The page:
Granted, I wasn't around in ancient Greece, nor even the days when the FKK lifestyle was gaining ground in Europe. If I'm constructing a rose-tinted fantasy of what nudism used to be (or "gymnosophy" - that's a nice, classical-sounding name), then feel free to do as the pagans have done and call it neo-classical, rather than just classical, nudism. The point isn't how things actually were, but how we want them to be.

And I'm worried that maybe all this emphasis on "body acceptance" is undermining the importance of beauty. It wouldn't be so bad if more beautiful people felt comfortable joining in the lifestyle - but the fact that they don't is crippling. It's great if "body acceptance" attracts normal people to the lifestyle. But if the "cure" for our society's unhealthy body image problem isn't making the conventionally attractive more comfortable baring all, then what's the point? And is this really a cure, if all it does is make unattractive people comfortable in their skin, while the attractive still feel like meat on parade? If beautiful people are still going to be ogled (and let's be honest, this is never going to change), shouldn't we at least give them the acknowledgement they deserve?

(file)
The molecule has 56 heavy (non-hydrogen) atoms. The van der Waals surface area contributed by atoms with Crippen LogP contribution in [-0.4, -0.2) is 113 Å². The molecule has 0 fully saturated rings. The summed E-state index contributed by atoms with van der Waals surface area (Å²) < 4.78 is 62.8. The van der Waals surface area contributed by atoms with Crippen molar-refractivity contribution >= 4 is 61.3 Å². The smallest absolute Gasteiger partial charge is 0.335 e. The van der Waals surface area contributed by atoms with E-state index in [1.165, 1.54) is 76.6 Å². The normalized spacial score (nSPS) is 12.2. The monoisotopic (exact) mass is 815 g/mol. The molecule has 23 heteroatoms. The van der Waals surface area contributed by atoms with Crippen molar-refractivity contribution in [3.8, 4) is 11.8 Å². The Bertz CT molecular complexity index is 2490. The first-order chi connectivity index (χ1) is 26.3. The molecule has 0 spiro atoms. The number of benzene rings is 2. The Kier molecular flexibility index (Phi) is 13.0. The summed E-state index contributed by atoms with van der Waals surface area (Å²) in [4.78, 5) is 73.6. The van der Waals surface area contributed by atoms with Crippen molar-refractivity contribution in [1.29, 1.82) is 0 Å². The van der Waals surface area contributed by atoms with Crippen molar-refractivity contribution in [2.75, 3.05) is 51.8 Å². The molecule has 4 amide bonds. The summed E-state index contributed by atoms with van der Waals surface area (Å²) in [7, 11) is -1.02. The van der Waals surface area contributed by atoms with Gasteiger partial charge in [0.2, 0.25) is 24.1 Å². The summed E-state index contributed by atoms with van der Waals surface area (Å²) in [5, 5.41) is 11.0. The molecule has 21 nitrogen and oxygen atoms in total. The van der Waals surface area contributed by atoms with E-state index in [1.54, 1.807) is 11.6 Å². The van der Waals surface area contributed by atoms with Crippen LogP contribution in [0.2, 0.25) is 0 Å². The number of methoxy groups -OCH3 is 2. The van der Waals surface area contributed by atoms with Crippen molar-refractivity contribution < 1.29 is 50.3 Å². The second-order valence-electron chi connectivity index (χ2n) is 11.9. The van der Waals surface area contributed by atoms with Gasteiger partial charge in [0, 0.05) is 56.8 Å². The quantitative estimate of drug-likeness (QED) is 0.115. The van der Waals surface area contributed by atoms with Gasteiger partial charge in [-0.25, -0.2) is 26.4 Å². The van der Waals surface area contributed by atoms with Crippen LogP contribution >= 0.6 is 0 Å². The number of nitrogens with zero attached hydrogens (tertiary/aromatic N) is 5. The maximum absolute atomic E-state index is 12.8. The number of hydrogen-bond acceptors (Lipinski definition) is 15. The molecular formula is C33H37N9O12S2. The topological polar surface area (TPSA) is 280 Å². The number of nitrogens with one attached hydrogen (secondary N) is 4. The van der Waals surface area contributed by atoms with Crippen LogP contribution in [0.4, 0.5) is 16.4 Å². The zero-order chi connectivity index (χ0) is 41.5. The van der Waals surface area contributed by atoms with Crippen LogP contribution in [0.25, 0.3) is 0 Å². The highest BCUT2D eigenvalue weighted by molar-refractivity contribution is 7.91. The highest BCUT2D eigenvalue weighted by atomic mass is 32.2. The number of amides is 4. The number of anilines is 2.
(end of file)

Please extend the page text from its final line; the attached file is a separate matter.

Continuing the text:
I don't know, maybe this is all just a crazy idea. But I'm brainstorming here. Even if it inspires a toxic atmosphere of envy and self-criticism, there has to be some draw in the desire to be seen as beautiful, otherwise, where is the fashion industry getting all of these models from? To be designated beautiful is a mark of pride and accomplishment (for those of us who work for it). But for there to be winners, there have to be losers. All these people who cry about losing - they don't generally complain that there are losers, they're just disappointed because they didn't want to be one of them. Without losers, there'd be no value in winning.

On the other hand, if everybody could have trim bodies and washboard abs, maybe that wouldn't be such a bad thing. But whether by pure chance or some universal law of averages, that's just not the case. Still, is the fact that not everybody is equally beautiful reason enough to discard the concept of beauty, so that everyone can feel good about themselves? That seems to me like taking PC culture a step too far. Think about it. Should we be telling 'D' students that they are smart, too? Should we be handing out identical trophies to every sports team on the league, regardless of win-loss records?